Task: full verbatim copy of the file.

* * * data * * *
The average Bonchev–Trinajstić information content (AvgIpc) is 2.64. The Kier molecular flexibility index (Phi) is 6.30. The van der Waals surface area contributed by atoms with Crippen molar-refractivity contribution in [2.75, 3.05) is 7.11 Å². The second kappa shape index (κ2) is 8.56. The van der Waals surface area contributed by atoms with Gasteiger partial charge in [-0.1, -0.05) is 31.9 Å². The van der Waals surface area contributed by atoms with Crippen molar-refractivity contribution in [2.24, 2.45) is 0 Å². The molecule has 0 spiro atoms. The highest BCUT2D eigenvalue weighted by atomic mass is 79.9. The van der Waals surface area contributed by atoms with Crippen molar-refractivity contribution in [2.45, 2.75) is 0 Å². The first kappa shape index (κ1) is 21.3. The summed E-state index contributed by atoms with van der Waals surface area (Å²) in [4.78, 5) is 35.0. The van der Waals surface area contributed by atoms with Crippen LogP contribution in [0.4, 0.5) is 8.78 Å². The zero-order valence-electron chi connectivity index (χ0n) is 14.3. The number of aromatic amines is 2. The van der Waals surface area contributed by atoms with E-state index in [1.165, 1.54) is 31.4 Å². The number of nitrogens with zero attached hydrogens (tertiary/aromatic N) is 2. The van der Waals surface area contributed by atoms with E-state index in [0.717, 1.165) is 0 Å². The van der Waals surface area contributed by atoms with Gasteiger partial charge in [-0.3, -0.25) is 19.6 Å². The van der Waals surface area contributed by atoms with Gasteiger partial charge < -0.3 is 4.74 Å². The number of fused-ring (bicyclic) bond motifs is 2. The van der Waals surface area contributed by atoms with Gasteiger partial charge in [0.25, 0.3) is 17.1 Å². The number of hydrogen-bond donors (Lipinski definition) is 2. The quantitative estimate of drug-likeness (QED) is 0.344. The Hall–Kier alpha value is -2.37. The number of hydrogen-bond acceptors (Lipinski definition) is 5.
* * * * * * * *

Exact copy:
The average Bonchev–Trinajstić information content (AvgIpc) is 2.64. The Kier molecular flexibility index (Phi) is 6.30. The van der Waals surface area contributed by atoms with Crippen molar-refractivity contribution in [2.75, 3.05) is 7.11 Å². The second kappa shape index (κ2) is 8.56. The van der Waals surface area contributed by atoms with Gasteiger partial charge in [-0.1, -0.05) is 31.9 Å². The van der Waals surface area contributed by atoms with Crippen molar-refractivity contribution in [2.24, 2.45) is 0 Å². The molecule has 0 spiro atoms. The highest BCUT2D eigenvalue weighted by atomic mass is 79.9. The van der Waals surface area contributed by atoms with Crippen molar-refractivity contribution in [2.45, 2.75) is 0 Å². The first kappa shape index (κ1) is 21.3. The summed E-state index contributed by atoms with van der Waals surface area (Å²) in [4.78, 5) is 35.0. The van der Waals surface area contributed by atoms with Crippen LogP contribution in [0.4, 0.5) is 8.78 Å². The zero-order valence-electron chi connectivity index (χ0n) is 14.3. The number of aromatic amines is 2. The van der Waals surface area contributed by atoms with E-state index in [1.165, 1.54) is 31.4 Å². The number of nitrogens with zero attached hydrogens (tertiary/aromatic N) is 2. The van der Waals surface area contributed by atoms with E-state index in [0.717, 1.165) is 0 Å². The van der Waals surface area contributed by atoms with Gasteiger partial charge in [-0.3, -0.25) is 19.6 Å². The van der Waals surface area contributed by atoms with Gasteiger partial charge < -0.3 is 4.74 Å². The number of fused-ring (bicyclic) bond motifs is 2. The van der Waals surface area contributed by atoms with Gasteiger partial charge in [0.25, 0.3) is 17.1 Å². The number of hydrogen-bond donors (Lipinski definition) is 2. The quantitative estimate of drug-likeness (QED) is 0.344. The Hall–Kier alpha value is -2.37. The number of hydrogen-bond acceptors (Lipinski definition) is 5.